I chose to go to film school because it provides so many more opportunities to aspiring filmmakers than does jumping directly into the industry.
First of all, it allows you to learn the history, technique, and theory in a more organized manner. Sure, anyone can pick up a book about how to portray emotion through symbolism on-screen or learn how Hollywood’s studio structure has changed over the years, but self-taught learning will be periodic and will have to fit within the confines of your weekly schedule. If you take the time to study how to portray a story on the screen in a captivating and effective way and learn why certain techniques must be carried out, the films that you make will resonate with knowledge of what you are doing and won’t simply be moving pictures with audio.
Second, with all of this time put aside to learn and be taught the ways of filmmaking, you will also have time to get some hands-on experience. Like teaching yourself, making movies on your own requires time out of your weekly schedule: you’ll have to schedule around work and other obligatory commitments, where as in school you’ll get class time to work on your projects and complete them in a more timely manner. Along with this hands-one experience, you will be able to dabble with professional equipment that you would otherwise only experience on a professional movie set. Unless you have a job on a movie set that requires no college education, you won’t be able to use professional equipment unless you shell out a sizable chunk of change and you’ll have no experience operating it. Some argue that with the increased use of digital video and availability of editing software on your personal computer that experience with actual film isn’t necessary, but most major Hollywood films are still being shot with film as it is part of the history and tradition of film production, so it will not die out that quickly. It’s good to get familiar with the equipment while you can.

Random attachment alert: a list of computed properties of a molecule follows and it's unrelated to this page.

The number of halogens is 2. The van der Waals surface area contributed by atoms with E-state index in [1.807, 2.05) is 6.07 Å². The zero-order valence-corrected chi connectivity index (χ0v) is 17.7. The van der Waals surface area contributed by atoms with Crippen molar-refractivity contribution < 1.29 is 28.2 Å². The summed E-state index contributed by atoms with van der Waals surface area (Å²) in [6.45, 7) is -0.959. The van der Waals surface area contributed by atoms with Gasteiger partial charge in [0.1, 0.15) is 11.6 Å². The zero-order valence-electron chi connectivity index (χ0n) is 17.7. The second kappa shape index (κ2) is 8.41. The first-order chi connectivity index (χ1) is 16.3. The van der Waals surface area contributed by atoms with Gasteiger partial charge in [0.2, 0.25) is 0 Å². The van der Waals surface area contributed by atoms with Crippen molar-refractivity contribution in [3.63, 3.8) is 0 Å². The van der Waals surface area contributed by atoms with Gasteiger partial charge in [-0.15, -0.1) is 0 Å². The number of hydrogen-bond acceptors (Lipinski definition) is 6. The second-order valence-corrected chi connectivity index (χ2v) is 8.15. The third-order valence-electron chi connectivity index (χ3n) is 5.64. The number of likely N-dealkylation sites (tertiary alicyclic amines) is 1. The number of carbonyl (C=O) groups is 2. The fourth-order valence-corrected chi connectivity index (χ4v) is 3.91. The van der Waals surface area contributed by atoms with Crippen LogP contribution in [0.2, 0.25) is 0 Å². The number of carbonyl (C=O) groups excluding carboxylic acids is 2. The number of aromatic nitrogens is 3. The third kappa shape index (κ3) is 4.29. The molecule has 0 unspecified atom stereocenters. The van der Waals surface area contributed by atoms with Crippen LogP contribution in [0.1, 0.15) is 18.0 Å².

Third, film school allows you to receive one-on-one advice and help by like-minded individuals. You’ll have mentors who are professionals in the field who can give you tips on how to better your projects and offer you inciteful and helpful critique. The same goes for your fellow students: seeing as they’re studying the same thing as you are, their critique and input may be more useful than that of your close friends and family or a random YouTuber who’s simply trolling the comments section of your video.
The fourth, final, and most important reason as to why one should attend film school is the connections. As previously stated, your teachers and mentors are quite experienced and no doubt have had some involvement with the film industry at one point or another. Establishing good relationships with them while in school can be beneficial down the road, as they can put you in contact with other influential (and affluent) filmmakers active in the business. Even the connections you make with your fellow film students are important; maintain good relationships with them and you’ll see how much easier it will be to find a crew and/or cast to help you out with your future endeavors (or for you to find future work on a crew yourself).
If you are interested in making movies, film school is most definitely beneficial and should not be passed up.